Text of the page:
Investment fund fraud: SEC v. Bridge Premium Finance, LLC, Civil Action No. 1:12-cv-02131 (D. Colo. Filed Aug. 15, 2012) is an action against the company, Michael Turnock and William Sulivan II. It alleges that the defendants have raised at least $15.7 million from more than 100 investors who purchased promissory notes. Those notes were supposed to pay annual returns of up to 12%. The funds were to be invested in loans to small businesses to pay their up-front annual commercial insurance premiums. While investors were repeatedly told that the company was “doing great,” in fact it had not been profitable since 1998, had lost over $3 million in the last five years and had been making Ponzi type payments to investors for over a decade. The complaint alleges violations of Securities Act Sections 5 and 17(a) and Exchange Act Section 10(b). It also alleges that Mr. Turnock is liable as a control person under Exchange Act Section 20(a). The court granted the Commission’s request for a temporary restraining order and asset freeze order. See also Lit. Rel. No. 22449 (Aug. 15, 2012).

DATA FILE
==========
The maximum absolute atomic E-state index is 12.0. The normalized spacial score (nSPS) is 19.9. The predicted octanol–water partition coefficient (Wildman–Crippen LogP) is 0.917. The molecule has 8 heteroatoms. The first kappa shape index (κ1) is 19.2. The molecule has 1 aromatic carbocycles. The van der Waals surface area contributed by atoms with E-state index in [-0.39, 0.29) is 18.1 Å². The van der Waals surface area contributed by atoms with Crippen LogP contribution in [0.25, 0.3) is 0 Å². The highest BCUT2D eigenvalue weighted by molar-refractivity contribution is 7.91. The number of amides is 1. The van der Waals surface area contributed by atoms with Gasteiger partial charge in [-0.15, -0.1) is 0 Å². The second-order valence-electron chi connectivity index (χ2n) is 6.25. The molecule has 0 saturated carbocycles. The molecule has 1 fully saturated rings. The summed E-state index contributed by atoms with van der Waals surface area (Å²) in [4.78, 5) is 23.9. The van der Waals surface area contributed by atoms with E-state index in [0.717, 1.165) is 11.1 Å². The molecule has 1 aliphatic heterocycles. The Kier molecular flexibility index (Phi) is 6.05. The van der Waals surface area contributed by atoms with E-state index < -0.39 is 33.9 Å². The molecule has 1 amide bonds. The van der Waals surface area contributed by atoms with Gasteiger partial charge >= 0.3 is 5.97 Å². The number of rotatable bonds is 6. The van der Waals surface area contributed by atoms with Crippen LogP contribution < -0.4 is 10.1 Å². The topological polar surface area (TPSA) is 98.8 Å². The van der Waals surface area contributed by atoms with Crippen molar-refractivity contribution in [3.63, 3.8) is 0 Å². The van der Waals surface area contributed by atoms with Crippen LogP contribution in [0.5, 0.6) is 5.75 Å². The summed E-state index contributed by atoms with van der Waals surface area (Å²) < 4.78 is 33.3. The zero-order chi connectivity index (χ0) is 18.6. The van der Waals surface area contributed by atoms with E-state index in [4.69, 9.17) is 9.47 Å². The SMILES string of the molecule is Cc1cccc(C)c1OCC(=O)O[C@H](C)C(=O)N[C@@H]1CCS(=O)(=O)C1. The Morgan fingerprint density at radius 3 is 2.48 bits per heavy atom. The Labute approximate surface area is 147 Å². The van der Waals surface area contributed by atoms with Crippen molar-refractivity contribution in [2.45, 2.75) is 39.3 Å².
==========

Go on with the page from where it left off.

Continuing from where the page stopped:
Offering fraud: SEC v. Petro-Suisse Ltd., Civil Action No. 12-CV-6221 (S.D.N.Y. Filed Aug. 14, 2012) is an action against the company and Mark Gasarch alleging that from 2003 through 2006 they sold interests in 21 limited partnerships through the use of fraudulent private placement memoranda. Specifically, investors were told in the PPMs that their funds would be invested under written agreements entered into by the partnerships to finance the drilling of oil wells in Trinidad. The partnerships were then to receive certain contractual rights. In fact the partnerships never entered into any such agreements. The complaint alleges violations of Securities Act Section 17(a) and Exchange Act Section 10(b). The company settled with the Commission, consenting to the entry of a permanent injunction prohibiting future violations of the Sections cited in the complaint. Mr. Gasarch consented to the entry of a permanent injunction prohibiting future violations of Exchange Act Section 10(b). In addition, under the settlements the defendants are jointly and severally liable to pay disgorgement in the amount of $8,370,000, deemed satisfied by the previous payments made by the company to the limited partnership investors. Mr. Gasarch also agreed to pay a civil penalty of $130,000. See also Lit. Rel. No. 22448 (Aug. 14, 2012).